Women and Stress
Are women more stressed out than men are?
Women sometimes have a reputation for being worriers. According to a 2005 Gallup poll, women are more worried about a range of social issues than men are. Significantly more women than men answered that they worried "a great deal" about seven of the 12 issues in the survey.
Studies show that, in addition to worrying more often, women may be physiologically prone to experiencing more stress. For example, the amygdala of the brain processes emotions like fear and anxiety. In men, the amygdala communicates with organs that take in and process visual information, like the visual cortex. In women, though, it communicates with parts of the brain that regulate hormones and digestion. This may mean that stress responses are more likely to cause physical symptoms in women than in men [Source: Live Science].
In addition, women's bodies produce more stress hormones than men's bodies do. Once a stressful event is over, women's bodies also take longer to stop producing the hormones. This may be a cause or an effect of women's tendency to replay stressful events in their minds and think about upsetting situations [Source: Psychology Today].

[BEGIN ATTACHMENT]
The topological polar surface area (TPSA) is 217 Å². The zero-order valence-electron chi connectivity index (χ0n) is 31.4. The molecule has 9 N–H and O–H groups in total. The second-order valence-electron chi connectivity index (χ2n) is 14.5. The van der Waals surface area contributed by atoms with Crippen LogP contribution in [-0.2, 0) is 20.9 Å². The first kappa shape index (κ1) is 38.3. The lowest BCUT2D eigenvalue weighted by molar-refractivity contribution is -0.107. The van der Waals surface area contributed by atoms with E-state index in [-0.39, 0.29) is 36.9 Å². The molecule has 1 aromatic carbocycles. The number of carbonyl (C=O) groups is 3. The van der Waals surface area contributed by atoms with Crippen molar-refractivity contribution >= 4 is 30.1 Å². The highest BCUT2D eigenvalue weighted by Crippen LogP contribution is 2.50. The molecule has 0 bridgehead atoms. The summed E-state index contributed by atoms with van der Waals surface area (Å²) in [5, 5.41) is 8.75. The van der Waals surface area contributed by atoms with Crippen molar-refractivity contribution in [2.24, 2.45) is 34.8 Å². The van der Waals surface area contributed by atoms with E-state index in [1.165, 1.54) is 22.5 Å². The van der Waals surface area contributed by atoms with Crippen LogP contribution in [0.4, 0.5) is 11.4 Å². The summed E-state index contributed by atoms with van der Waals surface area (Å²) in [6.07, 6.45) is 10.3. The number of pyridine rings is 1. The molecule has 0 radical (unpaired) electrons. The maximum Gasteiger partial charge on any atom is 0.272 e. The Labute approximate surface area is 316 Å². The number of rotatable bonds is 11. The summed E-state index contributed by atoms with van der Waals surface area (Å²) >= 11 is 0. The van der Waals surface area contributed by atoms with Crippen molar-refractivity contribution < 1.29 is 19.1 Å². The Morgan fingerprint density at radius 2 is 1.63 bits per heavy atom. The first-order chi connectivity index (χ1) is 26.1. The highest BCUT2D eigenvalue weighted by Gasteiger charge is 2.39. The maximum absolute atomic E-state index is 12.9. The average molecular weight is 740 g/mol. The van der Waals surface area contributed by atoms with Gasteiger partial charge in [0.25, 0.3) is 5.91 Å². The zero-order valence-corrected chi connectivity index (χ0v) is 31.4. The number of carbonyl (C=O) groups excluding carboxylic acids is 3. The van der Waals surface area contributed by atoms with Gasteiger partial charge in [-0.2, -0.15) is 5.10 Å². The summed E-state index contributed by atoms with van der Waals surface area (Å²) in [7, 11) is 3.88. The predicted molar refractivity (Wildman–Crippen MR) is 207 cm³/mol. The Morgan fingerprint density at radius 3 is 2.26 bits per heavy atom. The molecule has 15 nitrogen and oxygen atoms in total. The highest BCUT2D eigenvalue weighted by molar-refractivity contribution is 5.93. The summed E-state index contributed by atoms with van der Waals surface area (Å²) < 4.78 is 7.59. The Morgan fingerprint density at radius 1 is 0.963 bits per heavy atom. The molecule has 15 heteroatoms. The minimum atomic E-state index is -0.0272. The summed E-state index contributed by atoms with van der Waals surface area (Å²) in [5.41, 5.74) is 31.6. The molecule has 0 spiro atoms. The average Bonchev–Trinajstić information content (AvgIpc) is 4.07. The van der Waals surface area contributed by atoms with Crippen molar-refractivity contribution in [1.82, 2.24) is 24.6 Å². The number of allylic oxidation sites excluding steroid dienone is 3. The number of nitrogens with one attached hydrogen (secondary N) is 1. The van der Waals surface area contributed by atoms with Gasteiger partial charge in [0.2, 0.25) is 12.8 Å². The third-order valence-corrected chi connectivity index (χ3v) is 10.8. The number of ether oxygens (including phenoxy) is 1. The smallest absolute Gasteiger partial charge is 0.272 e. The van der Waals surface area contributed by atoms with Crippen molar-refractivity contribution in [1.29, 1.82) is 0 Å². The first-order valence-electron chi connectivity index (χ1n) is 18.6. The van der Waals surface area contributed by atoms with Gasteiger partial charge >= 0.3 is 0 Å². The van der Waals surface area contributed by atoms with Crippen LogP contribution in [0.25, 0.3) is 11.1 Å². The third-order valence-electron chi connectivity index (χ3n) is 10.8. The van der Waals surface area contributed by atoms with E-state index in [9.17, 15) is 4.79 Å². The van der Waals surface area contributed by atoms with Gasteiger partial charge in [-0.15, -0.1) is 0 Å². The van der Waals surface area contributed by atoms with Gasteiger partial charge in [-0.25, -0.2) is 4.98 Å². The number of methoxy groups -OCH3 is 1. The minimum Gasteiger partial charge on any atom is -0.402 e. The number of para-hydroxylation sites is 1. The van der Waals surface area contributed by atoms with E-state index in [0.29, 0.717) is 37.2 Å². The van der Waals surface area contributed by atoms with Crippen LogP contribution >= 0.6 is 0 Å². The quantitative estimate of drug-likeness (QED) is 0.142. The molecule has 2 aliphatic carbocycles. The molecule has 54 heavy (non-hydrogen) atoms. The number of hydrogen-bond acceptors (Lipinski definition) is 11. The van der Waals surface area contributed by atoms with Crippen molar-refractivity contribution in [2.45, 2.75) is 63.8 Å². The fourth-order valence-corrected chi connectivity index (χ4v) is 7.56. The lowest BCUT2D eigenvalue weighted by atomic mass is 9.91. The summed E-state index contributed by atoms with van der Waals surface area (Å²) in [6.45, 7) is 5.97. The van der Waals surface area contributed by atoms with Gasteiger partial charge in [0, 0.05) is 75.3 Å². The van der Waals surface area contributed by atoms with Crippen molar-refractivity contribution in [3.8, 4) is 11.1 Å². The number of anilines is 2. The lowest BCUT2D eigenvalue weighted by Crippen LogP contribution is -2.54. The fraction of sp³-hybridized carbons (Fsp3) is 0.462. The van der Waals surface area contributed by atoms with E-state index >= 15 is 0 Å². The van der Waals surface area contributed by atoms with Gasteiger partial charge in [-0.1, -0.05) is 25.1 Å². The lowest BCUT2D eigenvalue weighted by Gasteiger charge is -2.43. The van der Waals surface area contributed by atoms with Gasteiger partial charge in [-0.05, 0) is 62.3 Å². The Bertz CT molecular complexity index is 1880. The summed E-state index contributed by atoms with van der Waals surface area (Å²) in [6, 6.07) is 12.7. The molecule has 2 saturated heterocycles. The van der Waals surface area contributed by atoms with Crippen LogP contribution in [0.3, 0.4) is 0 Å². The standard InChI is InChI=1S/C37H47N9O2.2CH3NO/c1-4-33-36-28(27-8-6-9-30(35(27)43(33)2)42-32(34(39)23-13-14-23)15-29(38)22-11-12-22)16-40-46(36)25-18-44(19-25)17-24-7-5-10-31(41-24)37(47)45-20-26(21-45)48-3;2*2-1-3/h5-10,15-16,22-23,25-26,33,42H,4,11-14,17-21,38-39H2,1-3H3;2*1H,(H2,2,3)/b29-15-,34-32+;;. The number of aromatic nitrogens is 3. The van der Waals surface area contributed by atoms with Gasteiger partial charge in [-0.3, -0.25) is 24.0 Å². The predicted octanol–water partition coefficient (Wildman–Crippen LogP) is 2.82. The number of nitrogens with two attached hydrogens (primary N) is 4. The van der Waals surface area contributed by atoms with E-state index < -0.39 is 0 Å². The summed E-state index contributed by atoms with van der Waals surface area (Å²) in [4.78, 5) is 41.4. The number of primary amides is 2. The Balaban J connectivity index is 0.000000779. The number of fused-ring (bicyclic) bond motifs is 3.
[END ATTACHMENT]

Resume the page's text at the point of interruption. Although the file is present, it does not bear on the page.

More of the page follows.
Are women more jealous than men are?
In some people's minds, women are more jealous and possessive than men are, especially in the context of romantic relationships. But research suggests that women aren't more jealous than men -- they're just jealous about different situations.
In one German study, researchers showed participants images of several scenarios. The participants used a computer to describe which of the scenarios would be more upsetting. The results suggest that, across cultures, women find emotional infidelity more upsetting than sexual infidelity. Men's responses varied across cultures, but in general they were jealous of sexual infidelity [Source: Human Nature].
On the other hand, a study at the University of California at San Diego measured participants' blood pressure and heart rate rather than asking them to describe their responses. Men had greater physical reactions to physical infidelity, while woman reacted with about the same intensity to both scenarios. Women who were in committed relationships were more upset by physical infidelity than those who were not. However, 80 percent of the women in the study thought emotional infidelity would be more upsetting to them than physical infidelity [Source: Psychology Today].
Next, we'll look at some common perceptions of how women learn and communicate.